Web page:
Wind power in the United States quadrupled in the last five years, with four states now possessing enough wind turbines to supply more than 20 percent of their annual electricity needs, according to a study published last week by the non-profit Environment Ohio Research & Policy Center.
Assuming that wind generation has displaced capacity of natural gas and coal-fired power plants, the increase in wind power has helped the United States avoid 85.7 million metric tons of carbon dioxide pollution in 2012 alone, along with 79,600 tons of nitrogen oxide emissions and nearly 100,000 tons of sulfur dioxide pollution — the key ingredients of smog.
Replacing power plants with wind energy throughout the country has also saved enough water to supply the annual water needs of more than a million people, the study showed.
“Thanks to wind energy, America uses less water for power plants and produces less climate-altering carbon pollution,” the report, which was compiled through analysis of data on current and projected future annual wind generation from the federal Energy Information Administration, said. “To protect the environment, federal and state governments should continue and expand policies that support wind energy.”
Fossil fuel plants generally use large amounts of water for cooling their systems, the study said, which can come at a cost. While taking in water for cooling, plants can accidentally suck fish and other aquatic life into their intakes. After the water is used for cooling, it is generally discharged, but at a temperature that can be up to 17 degrees hotter than it was when it was withdrawn. The study estimated that half of all power plant cooling systems discharge water at temperatures that can harm aquatic life.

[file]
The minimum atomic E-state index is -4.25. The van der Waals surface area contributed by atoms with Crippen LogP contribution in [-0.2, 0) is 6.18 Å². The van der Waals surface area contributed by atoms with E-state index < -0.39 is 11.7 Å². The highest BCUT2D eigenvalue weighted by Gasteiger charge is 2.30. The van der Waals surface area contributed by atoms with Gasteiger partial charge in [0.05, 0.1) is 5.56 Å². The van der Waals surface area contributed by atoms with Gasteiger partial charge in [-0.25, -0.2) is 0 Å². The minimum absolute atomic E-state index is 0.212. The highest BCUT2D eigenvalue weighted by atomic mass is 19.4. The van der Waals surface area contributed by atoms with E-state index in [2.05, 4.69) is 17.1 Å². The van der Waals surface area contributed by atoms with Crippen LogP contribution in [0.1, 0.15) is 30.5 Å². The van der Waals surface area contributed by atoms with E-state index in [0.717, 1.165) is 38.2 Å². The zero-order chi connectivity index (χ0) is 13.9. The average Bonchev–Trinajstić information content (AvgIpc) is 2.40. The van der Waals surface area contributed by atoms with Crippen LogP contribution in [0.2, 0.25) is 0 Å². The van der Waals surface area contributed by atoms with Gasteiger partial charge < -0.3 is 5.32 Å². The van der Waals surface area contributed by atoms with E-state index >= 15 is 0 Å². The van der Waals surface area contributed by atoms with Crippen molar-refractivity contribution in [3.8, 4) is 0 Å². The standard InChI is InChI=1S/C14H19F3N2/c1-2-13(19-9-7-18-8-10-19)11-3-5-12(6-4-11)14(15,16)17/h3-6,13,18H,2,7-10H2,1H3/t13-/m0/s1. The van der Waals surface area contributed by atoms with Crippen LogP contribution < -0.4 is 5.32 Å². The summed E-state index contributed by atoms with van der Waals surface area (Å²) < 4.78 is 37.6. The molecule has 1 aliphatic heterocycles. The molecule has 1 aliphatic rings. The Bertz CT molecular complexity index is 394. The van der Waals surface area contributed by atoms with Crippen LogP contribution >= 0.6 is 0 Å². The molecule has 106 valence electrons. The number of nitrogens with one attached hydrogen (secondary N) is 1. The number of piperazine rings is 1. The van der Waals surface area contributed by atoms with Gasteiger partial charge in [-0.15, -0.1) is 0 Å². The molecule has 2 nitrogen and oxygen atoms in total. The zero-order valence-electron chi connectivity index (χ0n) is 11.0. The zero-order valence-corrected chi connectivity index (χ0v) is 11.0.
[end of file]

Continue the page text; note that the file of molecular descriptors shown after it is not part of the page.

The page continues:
Additionally, the study found, fossil fuel plants with so-called “recirculating cooling systems” do withdraw less water from waterways and aquifers, but wind up losing more of that water to evaporation, which potentially exacerbates the local water supply.
If the United States were to install wind energy between now and 2018 at the same pace that it has in the last five years, enough water would be saved to supply annual domestic water needs to 2.1 million people annually by 2018, the study showed. More than 121,000 tons of nitrogen oxide emissions and and 195,000 tons of sulfur dioxide could be saved every year, along with approximately 157 million metric tons of carbon pollution annually.
The study can be found in full here.